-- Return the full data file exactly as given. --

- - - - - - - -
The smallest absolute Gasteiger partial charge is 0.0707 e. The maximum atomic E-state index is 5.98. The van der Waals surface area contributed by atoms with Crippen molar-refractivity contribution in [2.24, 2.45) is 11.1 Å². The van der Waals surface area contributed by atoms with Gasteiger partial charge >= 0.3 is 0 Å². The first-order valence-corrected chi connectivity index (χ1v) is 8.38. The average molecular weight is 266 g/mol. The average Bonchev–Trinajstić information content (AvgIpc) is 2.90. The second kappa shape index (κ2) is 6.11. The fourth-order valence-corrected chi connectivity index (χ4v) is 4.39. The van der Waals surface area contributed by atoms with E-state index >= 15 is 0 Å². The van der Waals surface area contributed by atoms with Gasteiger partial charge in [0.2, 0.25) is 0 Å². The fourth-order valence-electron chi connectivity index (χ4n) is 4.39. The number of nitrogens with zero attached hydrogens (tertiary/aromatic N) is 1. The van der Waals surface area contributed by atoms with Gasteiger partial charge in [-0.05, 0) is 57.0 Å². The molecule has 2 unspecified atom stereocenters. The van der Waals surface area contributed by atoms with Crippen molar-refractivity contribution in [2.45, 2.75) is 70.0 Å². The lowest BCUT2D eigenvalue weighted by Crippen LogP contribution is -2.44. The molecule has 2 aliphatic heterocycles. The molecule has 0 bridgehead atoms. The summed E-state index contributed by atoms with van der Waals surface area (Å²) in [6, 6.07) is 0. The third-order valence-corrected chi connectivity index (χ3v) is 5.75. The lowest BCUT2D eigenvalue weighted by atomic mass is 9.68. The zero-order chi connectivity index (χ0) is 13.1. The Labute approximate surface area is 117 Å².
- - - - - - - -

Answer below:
The smallest absolute Gasteiger partial charge is 0.0707 e. The maximum atomic E-state index is 5.98. The van der Waals surface area contributed by atoms with Crippen molar-refractivity contribution in [2.24, 2.45) is 11.1 Å². The van der Waals surface area contributed by atoms with Gasteiger partial charge >= 0.3 is 0 Å². The first-order valence-corrected chi connectivity index (χ1v) is 8.38. The average molecular weight is 266 g/mol. The average Bonchev–Trinajstić information content (AvgIpc) is 2.90. The second kappa shape index (κ2) is 6.11. The fourth-order valence-corrected chi connectivity index (χ4v) is 4.39. The van der Waals surface area contributed by atoms with E-state index >= 15 is 0 Å². The van der Waals surface area contributed by atoms with Gasteiger partial charge in [0.2, 0.25) is 0 Å². The fourth-order valence-electron chi connectivity index (χ4n) is 4.39. The number of nitrogens with zero attached hydrogens (tertiary/aromatic N) is 1. The van der Waals surface area contributed by atoms with Gasteiger partial charge in [-0.05, 0) is 57.0 Å². The molecule has 2 unspecified atom stereocenters. The van der Waals surface area contributed by atoms with Crippen molar-refractivity contribution in [2.45, 2.75) is 70.0 Å². The lowest BCUT2D eigenvalue weighted by Crippen LogP contribution is -2.44. The molecule has 2 aliphatic heterocycles. The molecule has 0 bridgehead atoms. The summed E-state index contributed by atoms with van der Waals surface area (Å²) in [6, 6.07) is 0. The third-order valence-corrected chi connectivity index (χ3v) is 5.75. The lowest BCUT2D eigenvalue weighted by atomic mass is 9.68. The zero-order chi connectivity index (χ0) is 13.1. The Labute approximate surface area is 117 Å².